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Analysts say millions of savers risk being ‘crushed’ if a Labour government is elected

Analysts say millions of savers with cash tied up in utilities, telecoms and banks risk being ‘crushed’ if a Labour government is elected

Millions of savers with cash tied up in utilities, telecoms and banks risk being ‘crushed’ if a Labour government is elected, according to analysts.

A victory for Jeremy Corbyn – who has threatened to nationalise entire industries – on December 12 would send the pound plunging while shares in a host of firms would be pushed into the red, according to research by Jefferies.

Outlining bleak scenarios that could unfold, the broker’s analysts warn shares in BT, National Grid, Royal Mail, Royal Bank of Scotland, electricity provider SSE, William Hill and water firms Severn Trent, Pennon and United Utilities will be the worst-hit if Labour wins power.

The stocks are among the most widely held by retail investors, meaning savers with pensions and other nest eggs would be hammered. The ‘only real beneficiaries’ under Labour would be exporters, said the analysts, because sterling’s ‘inexorable’ drop in value would make their products cheaper overseas.

‘Utilities, telecoms and banks get crushed,’ they added.

In their research note, headed ‘A TV guide for investors’, Jefferies analysts detail four election outcomes, framed as ‘Christmas movies’. They say there is a 10 per cent chance of a Labour majority – a scenario dubbed Trading Places after the 1983 film starring Dan Aykroyd and Eddie Murphy.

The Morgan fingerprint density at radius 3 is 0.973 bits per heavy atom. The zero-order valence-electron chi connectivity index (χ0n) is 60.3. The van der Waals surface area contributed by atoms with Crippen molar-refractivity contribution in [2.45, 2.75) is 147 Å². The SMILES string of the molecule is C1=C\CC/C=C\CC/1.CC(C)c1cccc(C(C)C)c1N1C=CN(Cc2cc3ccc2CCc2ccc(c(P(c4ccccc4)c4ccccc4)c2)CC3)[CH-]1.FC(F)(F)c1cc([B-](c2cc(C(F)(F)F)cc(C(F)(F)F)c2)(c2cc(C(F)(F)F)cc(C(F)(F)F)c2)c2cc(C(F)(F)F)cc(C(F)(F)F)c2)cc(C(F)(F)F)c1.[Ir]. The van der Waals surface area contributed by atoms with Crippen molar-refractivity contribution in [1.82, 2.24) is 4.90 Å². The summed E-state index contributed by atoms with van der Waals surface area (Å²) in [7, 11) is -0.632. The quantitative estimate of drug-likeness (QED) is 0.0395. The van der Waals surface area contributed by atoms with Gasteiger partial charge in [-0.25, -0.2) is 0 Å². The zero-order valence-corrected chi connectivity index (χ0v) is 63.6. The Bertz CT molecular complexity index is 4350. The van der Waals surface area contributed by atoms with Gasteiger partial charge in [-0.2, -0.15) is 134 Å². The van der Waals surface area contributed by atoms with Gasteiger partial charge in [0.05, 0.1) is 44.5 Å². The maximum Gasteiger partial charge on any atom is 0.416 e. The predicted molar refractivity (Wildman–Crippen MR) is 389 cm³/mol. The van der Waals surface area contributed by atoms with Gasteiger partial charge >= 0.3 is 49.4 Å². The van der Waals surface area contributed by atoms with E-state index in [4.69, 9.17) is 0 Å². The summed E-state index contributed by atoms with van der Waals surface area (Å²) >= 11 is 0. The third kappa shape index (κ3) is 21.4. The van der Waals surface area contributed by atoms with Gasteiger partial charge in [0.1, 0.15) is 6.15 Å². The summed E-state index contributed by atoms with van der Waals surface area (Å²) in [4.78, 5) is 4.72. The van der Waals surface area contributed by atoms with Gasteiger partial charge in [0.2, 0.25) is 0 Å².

In this outcome they predict there would be a ‘good chance’ of Britain remaining in the EU and a flood of Government spending in 2020 and 2021 that would initially boost the economy.

But they also warn that in the longer term the outlook for a host of UK stocks held by small shareholders is bleak.

The ‘most negative’ hit would be to SSE, National Grid, Severn Trent, Pennon and United Utilities, which face having their industries brought back into public ownership. Severn Trent shares could plunge by as much as 43 per cent, Jefferies said, while SSE could lose 15 per cent of its value.

BT faces a drop in value of 45 per cent because of Labour’s plan to nationalise its broadband business, while bus and rail operators would be hit by plans to re-nationalise the rail industry and hand councils control of bus services. Royal Mail shares could halve in value if the party presses ahead with plans to renationalise the company, while RBS shares could initially plunge by 30 per cent with the bank hit by rising finance costs.

The gambling sector would be hammered as well, because of plans for far stricter regulations.

However, Jefferies said big exporters, including British American Tobacco, Rolls-Royce, Unilever and Tate & Lyle, stood to benefit.

The analysis suggests that millions of savers and pensioners will see the value of their investments plummet. They could also lose out on prices offered for firms that stand to be nationalised, if they are not bought for their full market values.

Labour claims the proposals will ‘bring vital areas of our economy into public ownership, so they can be run by and for the people’.

A ‘Home Alone’ Tory majority – given a 30 per cent likelihood – would see the UK press ahead with Brexit and give domestically focused stocks such as banks, retailers, utilities and the pound a boost, with exporters losing out.

Last night a Labour spokesman said: ‘Labour is proud of our plans to take on the powerful who are doing so well out of the current system which rips off customers. We welcome their opposition.

‘It’s hardly surprising that those who will profit from keeping things as they are don’t want things to change.’

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